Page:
A Poetic Witness to the American Imperium | Sojourners

A Poetic Witness to the American Imperium

Unarguably heavy words roll easily off poet Lawrence Joseph's tongue.
Lawrence Joseph gestures with his hand as he looks off camera
Lawrence Joseph during an interview in 2002 / Chester Higgins Jr. / The New York Times

HISTORY HAS PAID personal attention to Lawrence Joseph, a Maronite Catholic from Detroit. In 1967, when Joseph was 19 and just finished with his freshman year at the University of Michigan, his father’s grocery-liquor store was looted and burned during the Detroit Rebellion. The five-day uprising of Black people reacting in part to police abuse and brutality and its fierce suppression by law enforcement and the National Guard made him “acutely conscious of America’s deeply systemic violence.”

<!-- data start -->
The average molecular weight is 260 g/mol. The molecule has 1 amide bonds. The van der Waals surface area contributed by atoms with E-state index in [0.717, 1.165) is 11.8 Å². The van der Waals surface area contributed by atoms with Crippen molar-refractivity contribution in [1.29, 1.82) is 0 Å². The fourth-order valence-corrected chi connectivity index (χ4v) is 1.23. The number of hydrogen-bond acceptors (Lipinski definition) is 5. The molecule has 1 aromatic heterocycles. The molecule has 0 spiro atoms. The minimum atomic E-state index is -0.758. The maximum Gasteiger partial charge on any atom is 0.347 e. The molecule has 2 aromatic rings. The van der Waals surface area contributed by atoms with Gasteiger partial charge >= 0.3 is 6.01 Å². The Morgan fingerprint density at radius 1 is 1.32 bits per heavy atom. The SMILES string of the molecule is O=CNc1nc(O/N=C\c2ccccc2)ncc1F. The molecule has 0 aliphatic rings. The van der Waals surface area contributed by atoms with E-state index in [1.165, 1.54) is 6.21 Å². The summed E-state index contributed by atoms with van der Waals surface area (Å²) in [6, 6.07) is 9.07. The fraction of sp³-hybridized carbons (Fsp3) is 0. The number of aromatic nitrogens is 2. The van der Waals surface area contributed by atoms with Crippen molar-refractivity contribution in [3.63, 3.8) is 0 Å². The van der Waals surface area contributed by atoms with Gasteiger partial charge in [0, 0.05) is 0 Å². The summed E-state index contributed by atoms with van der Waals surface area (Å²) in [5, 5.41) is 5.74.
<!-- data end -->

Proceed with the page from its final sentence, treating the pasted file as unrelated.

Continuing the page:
Joseph, a poet who was also a lawyer who taught at St. John’s University in Queens, N.Y., and at Princeton, was living a block from the World Trade Center in 2001 when the two planes attacked. He and his wife had to evacuate their apartment. It was weeks before they could return. In the title poem of his 2017 volume So Where Are We?, Joseph writes:

flailing bodies in midair
the neighborhood under thick gray powder—
on every screen. I don’t know
where you are, I don’t know what
I’m going to do, I heard a man say;
the man who had spoken was myself.

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